By David Jacobson, Temblor
Last night, at 9:14 p.m. local time, a M=3.5 earthquake struck just north of the San Andreas Fault in Southern California. The quake's epicenter was 5 km north of Frazier Park and near Tejon Pass on Interstate-5. While not large enough to cause damage, the earthquake did result in moderate shaking near the epicenter and approximately 150 reported feeling the quake on the USGS website. This earthquake occurred at an extremely shallow depth and was pure strike-slip in nature.
Because the epicenter of this quake was nearly 5 km from the main strand of the San Andreas, it likely did not occur on it. This idea is also supported by the fact that the two focal mechanism planes are not parallel with either the San Andreas, or the nearby Garlock faults. However, it should be pointed out that these planes are more optimally oriented, given the principle stress directions. So, while not on the main strands of either of these large faults, the structure on which last night's earthquake occurred, could be associated with them.
What this very small earthquake also highlights is potentially unmapped faults in the vicinity of the Big Bend section of the San Andreas. When a fault cannot relieve tectonic forces acting on it (such as when it is not optimally oriented), there have to be other faults that take accommodate it. In the Google Earth image below, the area around yesterday's earthquake is shown. While the San Andreas and Garlock faults are clearly mapped, there are extremely straight valleys, which have similar orientations to the focal mechanism of yesterday's quake.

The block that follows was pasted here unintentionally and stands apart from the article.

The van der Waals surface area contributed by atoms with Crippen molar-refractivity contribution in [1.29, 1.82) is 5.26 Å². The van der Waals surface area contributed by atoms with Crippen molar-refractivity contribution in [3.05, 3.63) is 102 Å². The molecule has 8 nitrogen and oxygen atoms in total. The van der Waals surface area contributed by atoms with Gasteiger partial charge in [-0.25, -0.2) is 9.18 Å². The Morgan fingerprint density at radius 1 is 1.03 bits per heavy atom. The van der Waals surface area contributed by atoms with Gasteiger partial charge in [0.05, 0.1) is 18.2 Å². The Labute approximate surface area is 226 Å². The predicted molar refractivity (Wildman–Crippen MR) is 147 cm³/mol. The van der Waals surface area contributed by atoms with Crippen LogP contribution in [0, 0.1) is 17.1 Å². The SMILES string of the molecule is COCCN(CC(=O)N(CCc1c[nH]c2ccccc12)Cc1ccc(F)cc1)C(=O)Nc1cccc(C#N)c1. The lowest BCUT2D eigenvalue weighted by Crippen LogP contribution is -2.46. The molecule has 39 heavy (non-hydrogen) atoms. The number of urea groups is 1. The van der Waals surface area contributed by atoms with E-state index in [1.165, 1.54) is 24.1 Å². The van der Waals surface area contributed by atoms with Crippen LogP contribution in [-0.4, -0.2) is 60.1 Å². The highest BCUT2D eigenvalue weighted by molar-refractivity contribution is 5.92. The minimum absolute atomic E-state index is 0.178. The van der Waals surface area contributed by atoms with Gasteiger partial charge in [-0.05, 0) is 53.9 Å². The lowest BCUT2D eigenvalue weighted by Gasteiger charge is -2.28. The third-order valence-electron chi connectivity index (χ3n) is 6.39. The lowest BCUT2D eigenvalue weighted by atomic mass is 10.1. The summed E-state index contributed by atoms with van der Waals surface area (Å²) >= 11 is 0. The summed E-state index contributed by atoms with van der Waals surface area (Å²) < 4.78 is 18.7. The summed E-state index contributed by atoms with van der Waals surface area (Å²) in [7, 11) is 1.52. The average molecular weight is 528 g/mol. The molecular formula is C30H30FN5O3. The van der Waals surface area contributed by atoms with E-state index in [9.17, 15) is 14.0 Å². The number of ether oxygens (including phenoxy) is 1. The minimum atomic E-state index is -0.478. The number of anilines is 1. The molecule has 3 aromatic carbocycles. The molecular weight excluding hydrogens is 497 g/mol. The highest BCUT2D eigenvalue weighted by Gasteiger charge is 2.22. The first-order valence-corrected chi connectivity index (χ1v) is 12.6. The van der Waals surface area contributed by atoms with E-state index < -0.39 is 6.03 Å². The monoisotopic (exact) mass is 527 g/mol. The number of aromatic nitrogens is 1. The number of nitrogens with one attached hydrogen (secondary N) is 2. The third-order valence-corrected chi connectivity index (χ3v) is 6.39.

Even though this earthquake likely didn't originate on the San Andreas, it is important to highlight this section of the fault given the potential for a large earthquake. Additionally, in Southern California, the Big Bend and adjacent Carrizo and Mojave sections of the San Andreas accommodate 50-70% of plate motion, meaning there is a very high seismic hazard. In a paper by Dr. Katherine Scharer at the USGS that was published earlier this year, she and her team found new evidence of at least 10 ground-rupturing earthquakes prior to the 1857 M=7.7-7.9 Fort Tejon earthquake along the Big Bend section of the Southern San Andreas Fault. In this paper, they determined that the average interval between earthquakes on the Big Bend section is approximately 100 years, with some as short as 22 years and as long as 186 years noted. Furthermore, 66% of the intervals are shorter than the current one, which sits at 160 years.
While we are not saying that a large earthquake along this section of the San Andreas is going to happen soon, based on historical seismicity, it is an area that is seen as more likely to rupture in a large earthquake than other parts of the San Andreas. Therefore, highlighting it and informing people of the seismic risk is vital to ensuring that when an earthquake does happen we can be are prepared as possible.